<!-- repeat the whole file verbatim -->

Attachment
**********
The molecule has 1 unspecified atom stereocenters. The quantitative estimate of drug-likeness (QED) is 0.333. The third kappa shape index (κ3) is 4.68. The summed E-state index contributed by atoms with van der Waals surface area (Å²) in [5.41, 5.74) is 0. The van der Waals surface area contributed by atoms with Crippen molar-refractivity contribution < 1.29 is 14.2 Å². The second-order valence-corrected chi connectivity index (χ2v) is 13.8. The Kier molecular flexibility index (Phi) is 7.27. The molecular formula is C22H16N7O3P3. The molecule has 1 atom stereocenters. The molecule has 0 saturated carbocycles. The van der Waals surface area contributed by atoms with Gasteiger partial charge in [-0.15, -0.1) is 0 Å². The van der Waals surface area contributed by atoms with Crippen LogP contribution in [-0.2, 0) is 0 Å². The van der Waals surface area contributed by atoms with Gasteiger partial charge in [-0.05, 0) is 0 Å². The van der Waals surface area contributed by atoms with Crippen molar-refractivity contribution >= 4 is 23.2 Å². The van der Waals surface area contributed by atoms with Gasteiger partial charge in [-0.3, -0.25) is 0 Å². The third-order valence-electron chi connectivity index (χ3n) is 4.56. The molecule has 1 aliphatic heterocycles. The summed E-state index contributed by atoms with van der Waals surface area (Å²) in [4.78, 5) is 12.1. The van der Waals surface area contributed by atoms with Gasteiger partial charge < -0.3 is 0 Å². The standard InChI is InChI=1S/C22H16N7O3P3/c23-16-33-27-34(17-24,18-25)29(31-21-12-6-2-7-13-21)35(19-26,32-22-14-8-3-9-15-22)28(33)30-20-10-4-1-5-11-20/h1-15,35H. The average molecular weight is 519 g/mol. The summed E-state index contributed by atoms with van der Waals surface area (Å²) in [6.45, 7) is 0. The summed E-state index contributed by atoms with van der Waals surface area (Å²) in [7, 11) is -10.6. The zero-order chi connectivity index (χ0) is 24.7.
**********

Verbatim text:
The molecule has 1 unspecified atom stereocenters. The quantitative estimate of drug-likeness (QED) is 0.333. The third kappa shape index (κ3) is 4.68. The summed E-state index contributed by atoms with van der Waals surface area (Å²) in [5.41, 5.74) is 0. The van der Waals surface area contributed by atoms with Crippen molar-refractivity contribution < 1.29 is 14.2 Å². The second-order valence-corrected chi connectivity index (χ2v) is 13.8. The Kier molecular flexibility index (Phi) is 7.27. The molecular formula is C22H16N7O3P3. The molecule has 1 atom stereocenters. The molecule has 0 saturated carbocycles. The van der Waals surface area contributed by atoms with Gasteiger partial charge in [-0.15, -0.1) is 0 Å². The van der Waals surface area contributed by atoms with Crippen LogP contribution in [-0.2, 0) is 0 Å². The van der Waals surface area contributed by atoms with Gasteiger partial charge in [-0.05, 0) is 0 Å². The van der Waals surface area contributed by atoms with Crippen molar-refractivity contribution >= 4 is 23.2 Å². The van der Waals surface area contributed by atoms with Gasteiger partial charge in [-0.3, -0.25) is 0 Å². The third-order valence-electron chi connectivity index (χ3n) is 4.56. The molecule has 1 aliphatic heterocycles. The summed E-state index contributed by atoms with van der Waals surface area (Å²) in [4.78, 5) is 12.1. The van der Waals surface area contributed by atoms with Gasteiger partial charge < -0.3 is 0 Å². The standard InChI is InChI=1S/C22H16N7O3P3/c23-16-33-27-34(17-24,18-25)29(31-21-12-6-2-7-13-21)35(19-26,32-22-14-8-3-9-15-22)28(33)30-20-10-4-1-5-11-20/h1-15,35H. The average molecular weight is 519 g/mol. The summed E-state index contributed by atoms with van der Waals surface area (Å²) in [6.45, 7) is 0. The summed E-state index contributed by atoms with van der Waals surface area (Å²) in [7, 11) is -10.6. The zero-order chi connectivity index (χ0) is 24.7.